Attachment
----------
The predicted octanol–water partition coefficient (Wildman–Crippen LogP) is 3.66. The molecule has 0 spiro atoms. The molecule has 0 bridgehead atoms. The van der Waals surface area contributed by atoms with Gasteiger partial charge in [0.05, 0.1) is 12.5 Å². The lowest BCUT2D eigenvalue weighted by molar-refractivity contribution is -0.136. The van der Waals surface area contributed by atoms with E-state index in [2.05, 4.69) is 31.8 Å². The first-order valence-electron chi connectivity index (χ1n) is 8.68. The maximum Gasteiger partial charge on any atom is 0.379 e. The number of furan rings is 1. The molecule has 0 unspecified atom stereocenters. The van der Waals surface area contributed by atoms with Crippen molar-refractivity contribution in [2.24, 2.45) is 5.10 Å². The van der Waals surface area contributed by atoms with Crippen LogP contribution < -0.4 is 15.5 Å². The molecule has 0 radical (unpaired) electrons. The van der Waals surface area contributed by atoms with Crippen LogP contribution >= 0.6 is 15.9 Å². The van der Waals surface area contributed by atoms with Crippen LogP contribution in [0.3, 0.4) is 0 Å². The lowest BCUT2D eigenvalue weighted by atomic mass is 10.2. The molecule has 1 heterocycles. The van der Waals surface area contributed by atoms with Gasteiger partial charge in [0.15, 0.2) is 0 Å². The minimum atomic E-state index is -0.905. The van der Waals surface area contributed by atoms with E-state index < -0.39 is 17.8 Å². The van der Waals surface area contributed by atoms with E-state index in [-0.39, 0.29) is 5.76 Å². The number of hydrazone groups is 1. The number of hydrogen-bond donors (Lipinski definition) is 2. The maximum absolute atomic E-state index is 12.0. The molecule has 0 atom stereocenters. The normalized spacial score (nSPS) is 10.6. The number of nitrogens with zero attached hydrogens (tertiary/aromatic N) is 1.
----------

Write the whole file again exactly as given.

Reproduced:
The predicted octanol–water partition coefficient (Wildman–Crippen LogP) is 3.66. The molecule has 0 spiro atoms. The molecule has 0 bridgehead atoms. The van der Waals surface area contributed by atoms with Gasteiger partial charge in [0.05, 0.1) is 12.5 Å². The lowest BCUT2D eigenvalue weighted by molar-refractivity contribution is -0.136. The van der Waals surface area contributed by atoms with E-state index in [2.05, 4.69) is 31.8 Å². The first-order valence-electron chi connectivity index (χ1n) is 8.68. The maximum Gasteiger partial charge on any atom is 0.379 e. The number of furan rings is 1. The molecule has 0 unspecified atom stereocenters. The van der Waals surface area contributed by atoms with Crippen molar-refractivity contribution in [2.24, 2.45) is 5.10 Å². The van der Waals surface area contributed by atoms with Crippen LogP contribution < -0.4 is 15.5 Å². The molecule has 0 radical (unpaired) electrons. The van der Waals surface area contributed by atoms with Crippen LogP contribution >= 0.6 is 15.9 Å². The van der Waals surface area contributed by atoms with Crippen LogP contribution in [0.3, 0.4) is 0 Å². The lowest BCUT2D eigenvalue weighted by atomic mass is 10.2. The molecule has 1 heterocycles. The van der Waals surface area contributed by atoms with Gasteiger partial charge in [0.15, 0.2) is 0 Å². The minimum atomic E-state index is -0.905. The van der Waals surface area contributed by atoms with E-state index < -0.39 is 17.8 Å². The van der Waals surface area contributed by atoms with E-state index in [-0.39, 0.29) is 5.76 Å². The number of hydrazone groups is 1. The number of hydrogen-bond donors (Lipinski definition) is 2. The maximum absolute atomic E-state index is 12.0. The molecule has 0 atom stereocenters. The normalized spacial score (nSPS) is 10.6. The number of nitrogens with zero attached hydrogens (tertiary/aromatic N) is 1.